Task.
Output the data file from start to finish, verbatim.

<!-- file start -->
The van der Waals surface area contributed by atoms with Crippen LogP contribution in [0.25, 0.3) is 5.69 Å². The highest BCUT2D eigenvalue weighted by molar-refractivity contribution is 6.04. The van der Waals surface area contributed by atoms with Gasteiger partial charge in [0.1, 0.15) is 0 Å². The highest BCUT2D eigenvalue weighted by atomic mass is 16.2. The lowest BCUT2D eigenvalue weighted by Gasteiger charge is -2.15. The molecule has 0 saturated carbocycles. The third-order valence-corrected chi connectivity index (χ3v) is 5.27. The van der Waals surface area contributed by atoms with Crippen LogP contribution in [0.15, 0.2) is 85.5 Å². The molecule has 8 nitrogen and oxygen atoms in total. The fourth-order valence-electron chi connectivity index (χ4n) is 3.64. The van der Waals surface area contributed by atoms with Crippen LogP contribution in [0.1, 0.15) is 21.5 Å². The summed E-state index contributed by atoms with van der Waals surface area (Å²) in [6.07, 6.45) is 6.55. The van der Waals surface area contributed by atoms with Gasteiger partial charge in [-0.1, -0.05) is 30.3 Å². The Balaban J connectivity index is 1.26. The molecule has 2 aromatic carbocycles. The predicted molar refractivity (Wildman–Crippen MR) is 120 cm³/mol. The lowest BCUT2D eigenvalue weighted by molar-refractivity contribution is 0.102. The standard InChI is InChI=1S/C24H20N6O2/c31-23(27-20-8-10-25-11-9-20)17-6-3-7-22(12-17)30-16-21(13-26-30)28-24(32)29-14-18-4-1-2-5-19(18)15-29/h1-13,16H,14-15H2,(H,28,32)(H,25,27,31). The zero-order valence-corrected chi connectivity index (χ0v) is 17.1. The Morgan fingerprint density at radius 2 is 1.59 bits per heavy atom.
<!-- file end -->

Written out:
The van der Waals surface area contributed by atoms with Crippen LogP contribution in [0.25, 0.3) is 5.69 Å². The highest BCUT2D eigenvalue weighted by molar-refractivity contribution is 6.04. The van der Waals surface area contributed by atoms with Gasteiger partial charge in [0.1, 0.15) is 0 Å². The highest BCUT2D eigenvalue weighted by atomic mass is 16.2. The lowest BCUT2D eigenvalue weighted by Gasteiger charge is -2.15. The molecule has 0 saturated carbocycles. The third-order valence-corrected chi connectivity index (χ3v) is 5.27. The van der Waals surface area contributed by atoms with Crippen LogP contribution in [0.15, 0.2) is 85.5 Å². The molecule has 8 nitrogen and oxygen atoms in total. The fourth-order valence-electron chi connectivity index (χ4n) is 3.64. The van der Waals surface area contributed by atoms with Crippen LogP contribution in [0.1, 0.15) is 21.5 Å². The summed E-state index contributed by atoms with van der Waals surface area (Å²) in [6.07, 6.45) is 6.55. The van der Waals surface area contributed by atoms with Gasteiger partial charge in [-0.1, -0.05) is 30.3 Å². The Balaban J connectivity index is 1.26. The molecule has 2 aromatic carbocycles. The predicted molar refractivity (Wildman–Crippen MR) is 120 cm³/mol. The lowest BCUT2D eigenvalue weighted by molar-refractivity contribution is 0.102. The standard InChI is InChI=1S/C24H20N6O2/c31-23(27-20-8-10-25-11-9-20)17-6-3-7-22(12-17)30-16-21(13-26-30)28-24(32)29-14-18-4-1-2-5-19(18)15-29/h1-13,16H,14-15H2,(H,28,32)(H,25,27,31). The zero-order valence-corrected chi connectivity index (χ0v) is 17.1. The Morgan fingerprint density at radius 2 is 1.59 bits per heavy atom.